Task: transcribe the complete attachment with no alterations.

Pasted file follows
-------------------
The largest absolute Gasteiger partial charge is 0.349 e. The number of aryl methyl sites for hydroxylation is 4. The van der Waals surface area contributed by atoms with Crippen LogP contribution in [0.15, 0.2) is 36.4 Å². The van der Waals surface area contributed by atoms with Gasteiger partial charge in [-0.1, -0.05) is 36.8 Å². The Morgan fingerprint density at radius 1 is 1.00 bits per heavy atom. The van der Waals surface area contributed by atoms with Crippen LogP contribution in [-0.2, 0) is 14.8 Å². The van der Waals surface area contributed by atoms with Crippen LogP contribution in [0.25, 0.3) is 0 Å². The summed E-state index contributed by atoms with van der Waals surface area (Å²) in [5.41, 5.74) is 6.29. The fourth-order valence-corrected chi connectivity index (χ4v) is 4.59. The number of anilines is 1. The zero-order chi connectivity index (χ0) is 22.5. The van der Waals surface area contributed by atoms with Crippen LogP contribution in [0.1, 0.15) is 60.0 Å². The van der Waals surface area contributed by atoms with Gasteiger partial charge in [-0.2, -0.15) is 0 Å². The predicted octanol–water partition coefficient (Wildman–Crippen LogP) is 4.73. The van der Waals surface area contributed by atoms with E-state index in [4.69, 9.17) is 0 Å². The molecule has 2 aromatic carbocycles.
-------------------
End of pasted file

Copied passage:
The largest absolute Gasteiger partial charge is 0.349 e. The number of aryl methyl sites for hydroxylation is 4. The van der Waals surface area contributed by atoms with Crippen LogP contribution in [0.15, 0.2) is 36.4 Å². The van der Waals surface area contributed by atoms with Gasteiger partial charge in [-0.1, -0.05) is 36.8 Å². The Morgan fingerprint density at radius 1 is 1.00 bits per heavy atom. The van der Waals surface area contributed by atoms with Crippen LogP contribution in [-0.2, 0) is 14.8 Å². The van der Waals surface area contributed by atoms with Crippen LogP contribution in [0.25, 0.3) is 0 Å². The summed E-state index contributed by atoms with van der Waals surface area (Å²) in [5.41, 5.74) is 6.29. The fourth-order valence-corrected chi connectivity index (χ4v) is 4.59. The number of anilines is 1. The zero-order chi connectivity index (χ0) is 22.5. The van der Waals surface area contributed by atoms with Crippen LogP contribution in [0.1, 0.15) is 60.0 Å². The van der Waals surface area contributed by atoms with Gasteiger partial charge in [-0.2, -0.15) is 0 Å². The predicted octanol–water partition coefficient (Wildman–Crippen LogP) is 4.73. The van der Waals surface area contributed by atoms with E-state index in [4.69, 9.17) is 0 Å². The molecule has 2 aromatic carbocycles.